Insomnia or Trouble Sleeping
Over 1.6 Million Americans Use Complementary and Alternative Medicine Therapies to Battle Insomnia, Trouble Sleeping (09/29/2006)
Recent analysis of data from a national survey shows that over one-point-six million American adults use some form of complementary and alternative medicine—also known as "CAM"—to treat insomnia or trouble sleeping.
Schmalfeldt: Recent analysis of data from a national survey shows that over one-point-six million American adults use some form of complementary and alternative medicine — also known as "CAM" — to treat insomnia or trouble sleeping. Scientists at the National Center for Complementary and Alternative Medicine at the National Institutes of Health studied the data from the 2002 National Health Interview Survey, conducted by the National Center for Health Statistics of the Centers for Disease Control and Prevention. Dr. Nancy Pearson, an NCCAM program officer, talked about what kinds of therapies were most commonly used by folks who used CAM treatments.
Pearson: From this survey we found that two basic categories were most commonly used. And those are biologically based therapies — for example, herbal supplements. And the other category that we found most commonly used for insomnia from this survey were mind/body therapies. And that includes things like yoga, relaxation therapies and meditation.
Schmalfeldt: Dr. Pearson said people in the survey had a variety of reasons for using CAM therapies to treat insomnia and trouble sleeping.
Pearson: We did look at some of the motivational and behavioral reasons why they chose CAM therapies, and the most common was they thought it would be interesting to try. So it's a very general reason. But the second one really was to complement the conventional therapies they were using for insomnia. So this would actually be an example of complementary medicine.
Schmalfeldt: Dr. Pearson explained that large surveys like the National Health Interview Survey are important to NCCAM.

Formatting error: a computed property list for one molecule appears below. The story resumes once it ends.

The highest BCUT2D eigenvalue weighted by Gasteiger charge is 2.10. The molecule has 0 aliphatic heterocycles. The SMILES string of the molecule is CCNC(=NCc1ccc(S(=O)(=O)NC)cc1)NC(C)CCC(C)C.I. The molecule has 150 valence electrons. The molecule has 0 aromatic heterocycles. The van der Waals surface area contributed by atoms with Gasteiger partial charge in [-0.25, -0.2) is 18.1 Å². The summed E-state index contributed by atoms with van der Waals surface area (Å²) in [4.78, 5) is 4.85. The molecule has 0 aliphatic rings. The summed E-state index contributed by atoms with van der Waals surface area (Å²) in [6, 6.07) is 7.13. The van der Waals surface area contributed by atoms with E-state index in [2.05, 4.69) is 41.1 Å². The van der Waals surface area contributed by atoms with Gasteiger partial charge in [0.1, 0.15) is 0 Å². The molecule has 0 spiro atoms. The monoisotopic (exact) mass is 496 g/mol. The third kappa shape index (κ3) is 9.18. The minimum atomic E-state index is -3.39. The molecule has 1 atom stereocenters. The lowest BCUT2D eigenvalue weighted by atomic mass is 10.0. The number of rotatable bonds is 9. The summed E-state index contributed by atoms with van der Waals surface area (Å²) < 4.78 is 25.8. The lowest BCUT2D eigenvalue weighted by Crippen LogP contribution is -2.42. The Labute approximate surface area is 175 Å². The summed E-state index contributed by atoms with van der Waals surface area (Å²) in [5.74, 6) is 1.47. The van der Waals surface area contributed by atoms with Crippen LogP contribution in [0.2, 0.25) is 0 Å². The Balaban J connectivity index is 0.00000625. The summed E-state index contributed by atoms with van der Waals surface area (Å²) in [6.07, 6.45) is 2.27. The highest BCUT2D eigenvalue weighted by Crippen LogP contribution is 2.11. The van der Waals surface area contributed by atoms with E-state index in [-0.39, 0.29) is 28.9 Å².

Pearson: The reason we analyzed the National Health Interview Survey was really to determine how many adults in the general U.S. population use CAM to treat insomnia or trouble sleeping. And to do this we really needed to put it in context, that is, we needed to know from this survey how many people have insomnia or trouble sleeping and who they are. And this kind of information is important for NCCAM because one of its main missions is to apply rigorous scientific methods to determine whether complementary and alternative medicine therapies already in the public domain are efficacious. And to be able to do this, we need to know what CAM therapies are being used for what specific disorders, and large surveys like this really allow us to capture that information.
Schmalfeldt: The 2002 survey included over 31-thousand U.S. adults aged 18 and older. In addition to looking at the data on CAM use and insomnia, researchers also determined that trouble sleeping was associated with such health conditions as hypertension, congestive heart failure, anxiety and depression, and obesity. From the National Institutes of Health, I'm Bill Schmalfeldt in Bethesda, Maryland.